H-2B application processing changes to 'first come, first served'
- The U.S. Department of Labor (DOL) says the extremely high number of H-2B visa application received has so overwhelmed the Office of Foreign Labor Certification (OFLC) that it will process applications as they're received instead of in batches based on the day filed. The agency urged employers that want visas for the second allotment period, April 1 through Sept. 30, 2018, to apply immediately for a temporary labor certification and file a petition with the U.S. Citizen and Immigration Service (USCIS), as required, before the semi-annual visa cap of 33,000 is met.
- OFLC says labor certification applications typically spike at the start of January for temporary and seasonal jobs in the spring and summer. The agency says it received an "unprecedented" number of employer requests for H-2B workers on January 1, 2018 — approximately three times greater than the number of applications received on January 1, 2017, and more than two-and-a-half times greater than the 33,000 semi-annual visa allotment.
- OFLC says the process change will prevent processing delays and give employers who filed promptly enough time to meet regulatory requirements, which includes an effort to recruit American workers.
The processing change further demonstrates that the demand for H-2B visas remains high. The tight labor market and low unemployment rate is exacerbating the already high need for hospitality workers, and Americans are historically uninterested in the seasonal jobs that H-2B visas help companies fill. Critics of the program, however, say the visas allow seasonal employers to essentially circumvent American hiring.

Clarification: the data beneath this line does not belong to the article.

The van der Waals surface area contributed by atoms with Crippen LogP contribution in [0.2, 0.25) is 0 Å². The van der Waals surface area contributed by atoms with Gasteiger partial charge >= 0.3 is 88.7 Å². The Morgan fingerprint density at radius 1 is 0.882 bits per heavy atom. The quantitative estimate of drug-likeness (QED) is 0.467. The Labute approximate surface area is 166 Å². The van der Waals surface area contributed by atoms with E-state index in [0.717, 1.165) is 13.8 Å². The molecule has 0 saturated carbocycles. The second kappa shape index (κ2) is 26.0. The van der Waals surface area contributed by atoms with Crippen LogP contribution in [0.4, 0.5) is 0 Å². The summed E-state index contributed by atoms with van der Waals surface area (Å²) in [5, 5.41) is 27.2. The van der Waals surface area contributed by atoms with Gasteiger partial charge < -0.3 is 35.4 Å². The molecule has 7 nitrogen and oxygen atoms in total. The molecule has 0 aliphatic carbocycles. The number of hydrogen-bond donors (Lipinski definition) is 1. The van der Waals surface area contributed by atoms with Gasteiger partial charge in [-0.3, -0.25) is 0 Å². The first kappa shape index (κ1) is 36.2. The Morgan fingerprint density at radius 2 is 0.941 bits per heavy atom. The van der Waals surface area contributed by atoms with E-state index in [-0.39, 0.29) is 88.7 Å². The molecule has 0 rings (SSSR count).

In 2017, Congress did not extend the H-2B's returning worker exemption, creating delays and shortages that led some restaurants, hotels and other seasonal businesses to consider closing for the season. Already, visa applications this year have exceeded those from last year at the same time. Employers — especially those in the seasonal hospitality industry — may face similar troubles going into 2018.
Getting visa applications in as early as possible and following up with the labor certification application and other requirements, DOL advises, is crucial if employers want to hire the workers they need in this job seekers' market.
Follow Kathryn Moody on Twitter